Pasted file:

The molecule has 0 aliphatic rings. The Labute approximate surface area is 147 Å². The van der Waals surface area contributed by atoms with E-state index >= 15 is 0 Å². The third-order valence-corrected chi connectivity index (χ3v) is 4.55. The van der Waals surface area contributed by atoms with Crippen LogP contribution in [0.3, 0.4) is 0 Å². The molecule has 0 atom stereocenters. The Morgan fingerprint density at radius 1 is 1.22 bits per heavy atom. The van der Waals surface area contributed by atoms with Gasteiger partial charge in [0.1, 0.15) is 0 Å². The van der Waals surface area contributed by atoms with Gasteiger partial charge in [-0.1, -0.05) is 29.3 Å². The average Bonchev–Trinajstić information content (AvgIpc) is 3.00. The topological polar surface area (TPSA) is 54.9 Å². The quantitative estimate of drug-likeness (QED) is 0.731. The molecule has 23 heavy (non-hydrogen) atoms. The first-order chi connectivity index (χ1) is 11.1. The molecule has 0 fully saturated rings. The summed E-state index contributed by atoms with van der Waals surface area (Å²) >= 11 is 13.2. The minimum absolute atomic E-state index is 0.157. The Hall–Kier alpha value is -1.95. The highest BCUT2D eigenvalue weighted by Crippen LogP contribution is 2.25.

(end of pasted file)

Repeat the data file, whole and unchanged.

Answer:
The molecule has 0 aliphatic rings. The Labute approximate surface area is 147 Å². The van der Waals surface area contributed by atoms with E-state index >= 15 is 0 Å². The third-order valence-corrected chi connectivity index (χ3v) is 4.55. The van der Waals surface area contributed by atoms with Crippen LogP contribution in [0.3, 0.4) is 0 Å². The molecule has 0 atom stereocenters. The Morgan fingerprint density at radius 1 is 1.22 bits per heavy atom. The van der Waals surface area contributed by atoms with Gasteiger partial charge in [0.1, 0.15) is 0 Å². The van der Waals surface area contributed by atoms with Gasteiger partial charge in [-0.1, -0.05) is 29.3 Å². The average Bonchev–Trinajstić information content (AvgIpc) is 3.00. The topological polar surface area (TPSA) is 54.9 Å². The quantitative estimate of drug-likeness (QED) is 0.731. The molecule has 23 heavy (non-hydrogen) atoms. The first-order chi connectivity index (χ1) is 11.1. The molecule has 0 fully saturated rings. The summed E-state index contributed by atoms with van der Waals surface area (Å²) >= 11 is 13.2. The minimum absolute atomic E-state index is 0.157. The Hall–Kier alpha value is -1.95. The highest BCUT2D eigenvalue weighted by Crippen LogP contribution is 2.25.